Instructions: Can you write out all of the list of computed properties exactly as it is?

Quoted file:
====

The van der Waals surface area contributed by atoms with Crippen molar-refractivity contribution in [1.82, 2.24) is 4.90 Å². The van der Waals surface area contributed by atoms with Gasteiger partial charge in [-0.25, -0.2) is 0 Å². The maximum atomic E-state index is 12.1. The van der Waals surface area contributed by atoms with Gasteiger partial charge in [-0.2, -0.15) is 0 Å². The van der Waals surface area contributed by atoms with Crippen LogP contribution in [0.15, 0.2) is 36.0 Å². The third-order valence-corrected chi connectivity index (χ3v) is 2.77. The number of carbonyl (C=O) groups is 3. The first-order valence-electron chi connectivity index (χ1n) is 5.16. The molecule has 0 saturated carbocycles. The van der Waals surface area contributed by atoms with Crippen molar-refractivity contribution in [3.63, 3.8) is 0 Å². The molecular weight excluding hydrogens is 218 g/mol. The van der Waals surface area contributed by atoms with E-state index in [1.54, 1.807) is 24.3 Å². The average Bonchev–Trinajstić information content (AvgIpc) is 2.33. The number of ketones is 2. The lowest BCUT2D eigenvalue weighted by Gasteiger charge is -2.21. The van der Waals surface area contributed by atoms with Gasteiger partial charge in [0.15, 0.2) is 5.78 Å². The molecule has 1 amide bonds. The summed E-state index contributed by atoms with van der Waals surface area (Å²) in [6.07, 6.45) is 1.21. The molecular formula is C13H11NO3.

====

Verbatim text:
The van der Waals surface area contributed by atoms with Crippen molar-refractivity contribution in [1.82, 2.24) is 4.90 Å². The van der Waals surface area contributed by atoms with Gasteiger partial charge in [-0.25, -0.2) is 0 Å². The maximum atomic E-state index is 12.1. The van der Waals surface area contributed by atoms with Gasteiger partial charge in [-0.2, -0.15) is 0 Å². The van der Waals surface area contributed by atoms with Crippen LogP contribution in [0.15, 0.2) is 36.0 Å². The third-order valence-corrected chi connectivity index (χ3v) is 2.77. The number of carbonyl (C=O) groups is 3. The first-order valence-electron chi connectivity index (χ1n) is 5.16. The molecule has 0 saturated carbocycles. The van der Waals surface area contributed by atoms with Crippen molar-refractivity contribution in [3.63, 3.8) is 0 Å². The molecular weight excluding hydrogens is 218 g/mol. The van der Waals surface area contributed by atoms with E-state index in [1.54, 1.807) is 24.3 Å². The average Bonchev–Trinajstić information content (AvgIpc) is 2.33. The number of ketones is 2. The lowest BCUT2D eigenvalue weighted by Gasteiger charge is -2.21. The van der Waals surface area contributed by atoms with Gasteiger partial charge in [0.15, 0.2) is 5.78 Å². The molecule has 1 amide bonds. The summed E-state index contributed by atoms with van der Waals surface area (Å²) in [6.07, 6.45) is 1.21. The molecular formula is C13H11NO3.